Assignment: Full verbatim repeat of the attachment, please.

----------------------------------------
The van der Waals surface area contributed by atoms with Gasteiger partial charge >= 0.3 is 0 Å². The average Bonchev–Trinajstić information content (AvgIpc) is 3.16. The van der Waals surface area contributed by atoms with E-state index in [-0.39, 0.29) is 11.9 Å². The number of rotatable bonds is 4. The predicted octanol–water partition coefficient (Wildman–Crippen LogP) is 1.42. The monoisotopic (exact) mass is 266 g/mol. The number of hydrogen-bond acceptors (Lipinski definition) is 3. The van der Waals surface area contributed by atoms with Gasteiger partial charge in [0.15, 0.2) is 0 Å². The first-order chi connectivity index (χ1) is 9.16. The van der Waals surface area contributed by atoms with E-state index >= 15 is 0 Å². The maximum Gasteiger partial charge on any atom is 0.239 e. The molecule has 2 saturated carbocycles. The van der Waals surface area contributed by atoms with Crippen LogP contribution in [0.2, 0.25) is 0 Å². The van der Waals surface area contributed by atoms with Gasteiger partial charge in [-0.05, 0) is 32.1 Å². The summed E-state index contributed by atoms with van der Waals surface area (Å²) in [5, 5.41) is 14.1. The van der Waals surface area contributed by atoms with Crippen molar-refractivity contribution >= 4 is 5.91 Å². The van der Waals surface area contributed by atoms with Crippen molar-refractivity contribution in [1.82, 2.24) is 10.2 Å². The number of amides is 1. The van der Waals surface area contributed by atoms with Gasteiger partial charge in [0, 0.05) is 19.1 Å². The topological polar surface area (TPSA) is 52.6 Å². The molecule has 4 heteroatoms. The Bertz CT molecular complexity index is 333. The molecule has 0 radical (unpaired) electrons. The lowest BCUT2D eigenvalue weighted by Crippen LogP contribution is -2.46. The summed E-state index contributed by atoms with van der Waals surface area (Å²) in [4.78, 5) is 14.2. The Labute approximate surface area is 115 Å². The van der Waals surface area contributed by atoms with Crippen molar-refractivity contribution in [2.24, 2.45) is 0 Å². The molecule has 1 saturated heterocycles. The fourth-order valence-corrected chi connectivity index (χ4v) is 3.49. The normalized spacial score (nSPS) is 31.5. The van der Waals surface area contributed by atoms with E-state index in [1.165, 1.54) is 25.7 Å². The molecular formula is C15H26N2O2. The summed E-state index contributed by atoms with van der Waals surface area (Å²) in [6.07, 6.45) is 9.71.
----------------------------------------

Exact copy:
The van der Waals surface area contributed by atoms with Gasteiger partial charge >= 0.3 is 0 Å². The average Bonchev–Trinajstić information content (AvgIpc) is 3.16. The van der Waals surface area contributed by atoms with E-state index in [-0.39, 0.29) is 11.9 Å². The number of rotatable bonds is 4. The predicted octanol–water partition coefficient (Wildman–Crippen LogP) is 1.42. The monoisotopic (exact) mass is 266 g/mol. The number of hydrogen-bond acceptors (Lipinski definition) is 3. The van der Waals surface area contributed by atoms with Gasteiger partial charge in [0.15, 0.2) is 0 Å². The first-order chi connectivity index (χ1) is 9.16. The van der Waals surface area contributed by atoms with E-state index >= 15 is 0 Å². The maximum Gasteiger partial charge on any atom is 0.239 e. The molecule has 2 saturated carbocycles. The van der Waals surface area contributed by atoms with Crippen LogP contribution in [0.2, 0.25) is 0 Å². The van der Waals surface area contributed by atoms with Gasteiger partial charge in [-0.05, 0) is 32.1 Å². The summed E-state index contributed by atoms with van der Waals surface area (Å²) in [5, 5.41) is 14.1. The van der Waals surface area contributed by atoms with Crippen molar-refractivity contribution >= 4 is 5.91 Å². The van der Waals surface area contributed by atoms with Crippen molar-refractivity contribution in [1.82, 2.24) is 10.2 Å². The number of amides is 1. The van der Waals surface area contributed by atoms with Gasteiger partial charge in [0, 0.05) is 19.1 Å². The topological polar surface area (TPSA) is 52.6 Å². The molecule has 4 heteroatoms. The Bertz CT molecular complexity index is 333. The molecule has 0 radical (unpaired) electrons. The lowest BCUT2D eigenvalue weighted by Crippen LogP contribution is -2.46. The summed E-state index contributed by atoms with van der Waals surface area (Å²) in [4.78, 5) is 14.2. The Labute approximate surface area is 115 Å². The van der Waals surface area contributed by atoms with Crippen molar-refractivity contribution in [2.24, 2.45) is 0 Å². The molecule has 1 saturated heterocycles. The fourth-order valence-corrected chi connectivity index (χ4v) is 3.49. The normalized spacial score (nSPS) is 31.5. The van der Waals surface area contributed by atoms with E-state index in [1.165, 1.54) is 25.7 Å². The molecular formula is C15H26N2O2. The summed E-state index contributed by atoms with van der Waals surface area (Å²) in [6.07, 6.45) is 9.71.